In the end, I guess we must remember that art is a forum within which people push the limits of conventional thought. And thus sometimes those artists will believe in extreme things, and promote those ideas through their music. But it is up to the listener to use their own logic and reasoning to decide for themselves what they believe is true.

And sometimes, you’re just a person who likes the music, and doesn’t give a fuck about the rest. That’s okay too.

I Sit Beside the Fire and Think – Tolkien


I sit beside the fire and think
of all that I have seen
of meadow-flowers and butterflies
in summers that have been;

Of yellow leaves and gossamer
in autumns that there were,
with morning mist and silver sun
and wind upon my hair.

I sit beside the fire and think
of how the world will be
when winter comes without a spring
that I shall ever see.

For still there are so many things
that I have never seen:
in every wood in every spring
there is a different green.

I sit beside the fire and think
of people long ago
and people who will see a world
that I shall never know.

But all the while I sit and think
of times there were before,
I listen for returning feet
and voices at the door

I Sit Beside the Fire and Think is a song by Bilbo Baggins, which he sang softly in Rivendell on 24 December T.A. 3018, the evening before the Fellowship of the Ring set out upon their quest. Bilbo sang the song in the presence of Frodo, after giving Frodo the mithril-coat and Sting. The song is a contemplative piece, sung by a now-aging hobbit recalling past events that ends in anticipation of hearing returning friends.

But could it also have another meaning? A longing for the return of ancient ways? For the return of the spring after a long and cold winter?

Source for poem: Tolkien Gateway

10 Rock + Metal Bands That Play Weird Instruments

I can’t say that I’m surprised that Eluveitie and Korpiklaani both made it onto the list. My favorite by far though has to be Jackyl with their infamous chainsaw in “The Lumberjack.”

(Original article on Loudwire)

Spirit Animals


I came across an article I really liked about spirit animals on, so I will share it here.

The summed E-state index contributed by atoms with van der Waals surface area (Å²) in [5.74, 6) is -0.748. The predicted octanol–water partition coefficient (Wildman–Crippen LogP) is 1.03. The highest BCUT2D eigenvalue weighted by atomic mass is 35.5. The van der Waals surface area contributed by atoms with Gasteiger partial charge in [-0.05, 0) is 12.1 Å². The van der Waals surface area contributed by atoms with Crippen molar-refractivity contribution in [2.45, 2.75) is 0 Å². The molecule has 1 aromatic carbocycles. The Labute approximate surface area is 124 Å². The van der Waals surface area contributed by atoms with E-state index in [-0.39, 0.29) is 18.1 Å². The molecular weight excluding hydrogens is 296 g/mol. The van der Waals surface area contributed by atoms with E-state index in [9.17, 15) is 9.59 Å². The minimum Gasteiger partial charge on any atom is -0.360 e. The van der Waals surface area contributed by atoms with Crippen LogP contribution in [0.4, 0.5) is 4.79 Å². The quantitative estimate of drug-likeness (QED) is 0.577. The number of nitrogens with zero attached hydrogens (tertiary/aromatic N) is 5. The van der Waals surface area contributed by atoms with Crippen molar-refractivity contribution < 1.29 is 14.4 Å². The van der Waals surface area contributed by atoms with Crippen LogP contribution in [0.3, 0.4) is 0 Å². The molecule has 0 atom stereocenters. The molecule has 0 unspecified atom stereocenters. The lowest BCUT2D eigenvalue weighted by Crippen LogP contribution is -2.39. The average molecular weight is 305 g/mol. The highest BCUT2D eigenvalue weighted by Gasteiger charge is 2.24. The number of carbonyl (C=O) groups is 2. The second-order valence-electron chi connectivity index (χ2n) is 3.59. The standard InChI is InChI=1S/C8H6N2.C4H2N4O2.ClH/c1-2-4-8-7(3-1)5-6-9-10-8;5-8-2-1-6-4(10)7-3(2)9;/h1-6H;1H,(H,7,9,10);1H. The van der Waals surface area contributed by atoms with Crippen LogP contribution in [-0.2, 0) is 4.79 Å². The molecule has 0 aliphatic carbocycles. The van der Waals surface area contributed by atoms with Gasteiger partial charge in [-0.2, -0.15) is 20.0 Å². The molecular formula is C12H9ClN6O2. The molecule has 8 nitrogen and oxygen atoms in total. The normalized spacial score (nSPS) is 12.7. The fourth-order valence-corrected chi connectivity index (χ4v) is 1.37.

“The spirit animals , as the name suggest are creature’s spirits inhabiting the two realms of existence . Our own and the realm of the spirits .  They are the reflection of the one’s true inner self . They are an embodiment of  what a person’s needs most at the moment . The spirit animals are part of almost every shamanic traditions worldwide .”

It is helpful to remember that different cultures might have slightly different interpretations of what certain spirit animals symbolize. But what is important is that getting in touch with these animals can help you better yourself, or help you enhance a part of yourself that is lacking. The reason why animals are helpful to us humans is because many of us have forgotten how to get in touch with our instincts. We over intellectualize our lives and our problems. And we forget that at a deep, primitive level, we might already know the solutions to the issues we face. This is why an animal as a pet, a friend, or a spirit you see in a vision or a dream can potentially guide you to the right path.

Here are a few examples of spirit animals. Text taken from original article.


The deer is a symbol of healing , kindness and unconditional love . He is kind and compassionate . Furthermore this spirit animal rises your intuition  . If you see a deer in your dream is a symbol of natural beauty and gentleness . It represents your ability to deal with problems , your determination and grace .



The eagle is a proud animal . He symbolizes strength , leadership and bravery . The eagle teaches us courage . He gives us the ability to bravely face our fears . The eagle is a spirit that aids the leaders . Dreaming of an eagle may be symbol of pride , freedom courage , fierceness . It can also mean a self-renewal .



The wolf teaches us wisdom . He is the pathfinder . He is a symbol of leadership and intelligence . Dreaming of a wolf may symbolize self confidence and pride . It means you are a loner by choice .